Recent research conducted by the Center for Health Outcomes and Policy Research at the University of Pennsylvania shows that 70-80% of more than 43,000 registered nurses surveyed in five countries reported that there are not enough RNs in hospitals to provide high quality care. Only 33% of the American nurses surveyed believed that hospital staffing is sufficient to "get work done."
ANA's recent survey of American nurses states that 75 percent of nurses surveyed feel that the quality of nursing care at the facility in which they work has declined over the past two years. Out of nearly 7,300 respondents, over 5,000 nurses (68 percent) cited inadequate staffing as a major contributing factor to the decline in quality of care. More than half of the respondents believed that the time they have available for patient care has decreased.
The public at large should be alarmed that more than 40 percent of the respondents to the ANA survey stated that they would not feel comfortable having a family member cared for in the facility in which they work." >>>>
http://www.ana.org/gova/federal/gfederal.htmLast edit by -jt on Jan 26, '02
- 0Long Term Care:
ANA Message to Congress:
<<"The ANA supports the immediate enactment of upwardly adjustable, minimum skilled nursing facility (SNF) nurse staffing ratios AS A CONDITION OF PARTICIPATION IN MEDICARE AND MEDICAID. At a very minimum, these ratios must require the following:
All SNFs must have a registered nurse (RN) on staff and available to meet patient needs at all times (24 hours a day, 7 days a week).
Disallow waivers for staffing requirements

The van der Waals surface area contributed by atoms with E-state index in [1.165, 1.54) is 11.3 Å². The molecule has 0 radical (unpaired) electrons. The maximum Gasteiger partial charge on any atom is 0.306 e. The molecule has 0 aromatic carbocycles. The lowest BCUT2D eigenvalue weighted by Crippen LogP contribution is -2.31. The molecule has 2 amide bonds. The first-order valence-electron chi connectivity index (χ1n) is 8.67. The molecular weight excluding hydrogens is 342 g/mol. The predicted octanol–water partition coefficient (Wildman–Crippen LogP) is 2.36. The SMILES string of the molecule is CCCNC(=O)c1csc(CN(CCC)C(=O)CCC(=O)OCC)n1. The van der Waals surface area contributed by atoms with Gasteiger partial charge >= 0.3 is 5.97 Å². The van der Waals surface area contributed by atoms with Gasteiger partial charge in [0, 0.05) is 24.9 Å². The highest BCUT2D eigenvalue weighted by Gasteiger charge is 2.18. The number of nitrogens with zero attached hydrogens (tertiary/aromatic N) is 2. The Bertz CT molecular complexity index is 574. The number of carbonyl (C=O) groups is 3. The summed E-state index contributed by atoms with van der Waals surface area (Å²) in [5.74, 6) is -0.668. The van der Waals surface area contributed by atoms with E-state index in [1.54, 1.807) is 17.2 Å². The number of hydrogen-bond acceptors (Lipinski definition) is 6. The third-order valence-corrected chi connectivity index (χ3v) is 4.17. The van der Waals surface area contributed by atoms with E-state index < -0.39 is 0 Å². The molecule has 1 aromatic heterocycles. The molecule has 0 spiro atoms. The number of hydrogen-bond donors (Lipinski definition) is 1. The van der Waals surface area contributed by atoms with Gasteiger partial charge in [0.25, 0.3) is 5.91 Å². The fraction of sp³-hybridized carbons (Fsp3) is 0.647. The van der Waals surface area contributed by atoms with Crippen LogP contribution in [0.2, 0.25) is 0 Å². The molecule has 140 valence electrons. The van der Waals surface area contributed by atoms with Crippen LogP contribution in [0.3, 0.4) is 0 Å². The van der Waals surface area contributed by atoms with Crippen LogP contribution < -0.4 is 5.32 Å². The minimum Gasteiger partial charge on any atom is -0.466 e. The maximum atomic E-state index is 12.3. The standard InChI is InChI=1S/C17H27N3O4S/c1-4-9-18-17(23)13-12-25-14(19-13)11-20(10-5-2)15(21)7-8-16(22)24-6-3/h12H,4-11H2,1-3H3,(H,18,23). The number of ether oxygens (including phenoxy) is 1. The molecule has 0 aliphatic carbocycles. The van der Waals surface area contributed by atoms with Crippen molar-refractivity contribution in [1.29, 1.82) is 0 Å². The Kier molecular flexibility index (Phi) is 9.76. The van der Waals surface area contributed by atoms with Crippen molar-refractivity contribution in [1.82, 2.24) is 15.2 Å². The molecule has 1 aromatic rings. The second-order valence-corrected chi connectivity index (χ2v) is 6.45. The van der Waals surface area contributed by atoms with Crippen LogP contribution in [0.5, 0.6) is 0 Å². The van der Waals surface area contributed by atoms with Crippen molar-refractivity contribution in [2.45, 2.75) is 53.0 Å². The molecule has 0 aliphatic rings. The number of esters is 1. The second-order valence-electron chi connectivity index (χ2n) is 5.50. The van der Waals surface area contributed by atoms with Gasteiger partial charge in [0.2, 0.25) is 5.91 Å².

(administrators who are RNs do not count in the staff mix)
Issues Surrounding Registered Nurse Staffing in Long Term Care:
A number of recent studies have shown disturbing problems with America's nursing facilities. In 1999, the GAO reported that "more than one-quarter of nursing homes have deficiencies that have caused actual harm to residents or placed them at risk of death or serious injury. The Institute of Medicine (IOM) recently released a report (Improving the Quality of Long-Term Care, December, 2000) stating "Multiple studies indicate that staffing in nursing homes is inadequate to provide care that meets consumer expectations or maximizes resident's independence."
The 2000 IOM report and a longer IOM report published in 1996 (Nursing Staff in Hospitals and Nursing Homes: It is Adequate?) urge Congress to require the presence of an RN in all nursing facilities 24 hours a day, seven days a week. In both reports, the IOM asserts that the relationship between RN-to-resident staffing and quality of care in nursing facilities has been established beyond question.
The Nursing Home Reform Act of 1987 (Public Law 100-203) promised each nursing home resident the right to expect care and services from the nursing home which would allow him/her to "attain or maintain his/her highest practicable level of physical, mental, and psycho-social functioning." Congress has not required a specific standard setting out the number of hours per patient day that a resident should receive nursing care. Instead, the 1987 law required each nursing home to provide 24-hour licensed nursing services which are "sufficient to meet the nursing needs of its residents."
Congress has only required facilities to provide the services of an RN for eight hours a day, leaving many residents without access to an RN during the evening and night shifts." >>>
Congress needs to hear from more nurses about correcting that.Last edit by -jt on Jan 11, '02
- 0Message From NYSNA:
<<"The New York State Nurses Association supports nurses in their efforts to provide quality care in a safe work environment. As the professional association for registered nurses in New York state, NYSNA understands the issues that are important to nurses.